I am one of many in the UK Fire Sector vocalising exasperation of Brexit and the harm that it will cause to UK Fire plc.
This piece does not quote endless macroeconomic statistics which we know can always be countered with further ‘facts’ and statistics. Instead I reach back to a favourite business academic - Pankaj Ghemawat, Professor of Business at NYU Stern School of Business, author of ‘The Law of Distance’who argues “that it is far easier to deal with nations closer to you in distance, business culture and with a shared language”.
Come what may between Britain and the EU, they are natural trading partners. The Commonwealth doesn’t come close to the EU in terms of market potential for British companies. Ghemawat, Harvard Business Review, June 2017. Ghemawat does accept that the UK’s shared cultural and historic past with the US makes business there easier than say, between the UK and Indonesia, the Philippines, Vietnam, Japan, Malaysia or indeed any of the other ‘fast growth markets’ that we are yet to sign trade agreements with.
“Phew! It’ll all be OK then!” I hear you say.
In the long run I believe it might just be. I rely on a belief that we will still trade mainly with our nearest neighbours - the EU, have measured success with The USA, South Africa and other ostensibly English speaking markets and have pockets of successful trade - despite the far flung nature and cultural differences - with countries such an India, China and Vietnam.
In other words, in the long run, nothing will feel any different.
But it will. The pain that we are suffering, the waiting, the slow degradation of our standing in the global fire market, if we are not very careful, it will feel very different very soon.
The (hopefully) wasted planning: One company I interviewed in preparation for this article estimates that the cost of planning for DDP shipment to EU customers, VAT registration in two countries and set up of customs arrangements is going to set them back close to £550,000. Multiply this across all UK-based fire manufacturers and the cost of this Brexit, just to our small sector is eye watering. This is capital that we could be investing in new developments, new machinery and new approvals to allow us to get and stay ahead of our global competitors.
Approvals are an expensive bureaucratic necessity. They act both as facilitators to trade and barriers to entry.
UK Based notified bodies become UK approved bodies after 29thMarch, not an EU Notified Body. In this scenario, products and documentation would need to be re-marked with new EU Notified Body numbers else they cannot be placed on the European market. Paul Pope, fellow Director of the Fire Industry Association2018.
Hundreds of man hours of paperwork and tens of thousands of pounds of novation costs. For what? – to maintain our ability to sell both in the UK and Europe – something we have anyway but will be destroyed either immediately by a bad or no deal or eventually if future trading agreement negotiations go badly.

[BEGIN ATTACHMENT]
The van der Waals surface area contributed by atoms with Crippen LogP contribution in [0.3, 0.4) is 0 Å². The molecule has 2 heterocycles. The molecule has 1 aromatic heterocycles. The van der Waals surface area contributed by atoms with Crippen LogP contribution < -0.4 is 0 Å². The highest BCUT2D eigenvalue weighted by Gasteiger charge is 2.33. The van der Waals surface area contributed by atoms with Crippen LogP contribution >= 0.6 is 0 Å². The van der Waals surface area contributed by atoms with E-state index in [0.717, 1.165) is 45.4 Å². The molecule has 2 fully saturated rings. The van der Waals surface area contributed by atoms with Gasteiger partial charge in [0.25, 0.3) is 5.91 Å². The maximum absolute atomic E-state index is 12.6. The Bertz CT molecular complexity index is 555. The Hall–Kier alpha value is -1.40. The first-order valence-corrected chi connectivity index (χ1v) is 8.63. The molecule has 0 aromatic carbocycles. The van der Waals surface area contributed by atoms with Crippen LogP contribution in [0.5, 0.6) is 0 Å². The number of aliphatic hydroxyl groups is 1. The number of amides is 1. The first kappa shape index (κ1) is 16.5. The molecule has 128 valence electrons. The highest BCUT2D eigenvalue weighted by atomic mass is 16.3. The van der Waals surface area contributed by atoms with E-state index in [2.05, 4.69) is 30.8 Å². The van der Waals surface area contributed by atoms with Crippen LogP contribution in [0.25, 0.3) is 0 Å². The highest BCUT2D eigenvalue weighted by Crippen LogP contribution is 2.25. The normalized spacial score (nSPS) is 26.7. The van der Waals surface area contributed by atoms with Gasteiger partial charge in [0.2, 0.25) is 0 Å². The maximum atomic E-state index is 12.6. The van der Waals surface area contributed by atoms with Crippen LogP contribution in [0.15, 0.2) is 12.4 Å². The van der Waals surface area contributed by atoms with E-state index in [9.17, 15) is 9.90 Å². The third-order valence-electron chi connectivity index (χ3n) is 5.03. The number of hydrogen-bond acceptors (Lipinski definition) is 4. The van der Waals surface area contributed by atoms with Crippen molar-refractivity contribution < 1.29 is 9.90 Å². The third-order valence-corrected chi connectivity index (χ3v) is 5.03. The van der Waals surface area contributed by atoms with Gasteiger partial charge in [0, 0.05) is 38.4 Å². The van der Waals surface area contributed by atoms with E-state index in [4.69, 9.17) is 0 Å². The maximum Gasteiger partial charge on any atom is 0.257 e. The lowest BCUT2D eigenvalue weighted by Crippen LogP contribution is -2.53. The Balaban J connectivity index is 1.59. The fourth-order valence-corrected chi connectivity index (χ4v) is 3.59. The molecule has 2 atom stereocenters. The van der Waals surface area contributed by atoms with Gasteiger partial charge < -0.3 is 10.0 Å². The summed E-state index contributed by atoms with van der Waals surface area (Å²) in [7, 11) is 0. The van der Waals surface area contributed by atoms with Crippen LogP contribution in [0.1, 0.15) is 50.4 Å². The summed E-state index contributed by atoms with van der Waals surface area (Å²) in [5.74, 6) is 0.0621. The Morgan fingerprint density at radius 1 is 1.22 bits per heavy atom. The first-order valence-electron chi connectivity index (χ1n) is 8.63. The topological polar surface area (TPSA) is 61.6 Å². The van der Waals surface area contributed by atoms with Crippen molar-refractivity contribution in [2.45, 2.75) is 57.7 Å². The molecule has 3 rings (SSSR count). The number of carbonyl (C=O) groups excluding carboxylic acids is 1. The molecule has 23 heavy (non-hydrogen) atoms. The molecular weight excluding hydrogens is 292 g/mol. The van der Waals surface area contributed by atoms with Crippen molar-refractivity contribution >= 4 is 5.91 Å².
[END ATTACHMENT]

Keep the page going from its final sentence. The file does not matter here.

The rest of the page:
Recertifying also includes production of: new datasheets; updates to websites; product information databases; instruction leaflets; product labelling and customer files. The cost of this is immeasurable.
Several major UK-based EU Notified Bodies are yet to confirm that they can offer new certificates and files to existing UK clients...
Some will argue that the most certain route to success in the non-EU global fire market is by alignment of British (read BS EN) standards with US (UL) standards. The people making this argument are the same as those decrying the EU for controlling our laws and standards! The chances of having UL budge an inch on this is minimal, let alone the cost of approval and redesign for those UK companies currently designing, manufacturing and approving products to EN standards. The cultural, legal and historical starting points of EN and UL standards are in most cases just too far apart to allow us to hope for convergence in time to avoid long-lasting damage to UK Fire plc.
Pride in Britishness
Please be in no doubt that I am a patriot, truly proud to call myself British, but also European. I believe that we do have one of the finest Fire Sectors in the world and that we should have no hesitation in telling the world about our excellent products, fine engineering and our straightforward, ethical and honest approach to business.
Real stories are emerging from sector companies with EU citizens returning home disenfranchised with Brexit and the reduction in living standards. UK national temporary staff are replacing them who are next to impossible to manage, reduce productivity and ‘care less’ about the quality of their work. When I hear these stories I worry very much that Britain is not ready to walk the Brexit talk.
Brexit for our industry is all bad and I am among many who reject the unnecessary and damaging effects on our excellent and cherished UK Fire plc.
Carl Stephen Patrick Hunter is CEO & managing director at Coltraco Ultrasonics Limited
James Jones BSc MBA is managing director at Vimpex Limited and board director at the Fire Industry Association.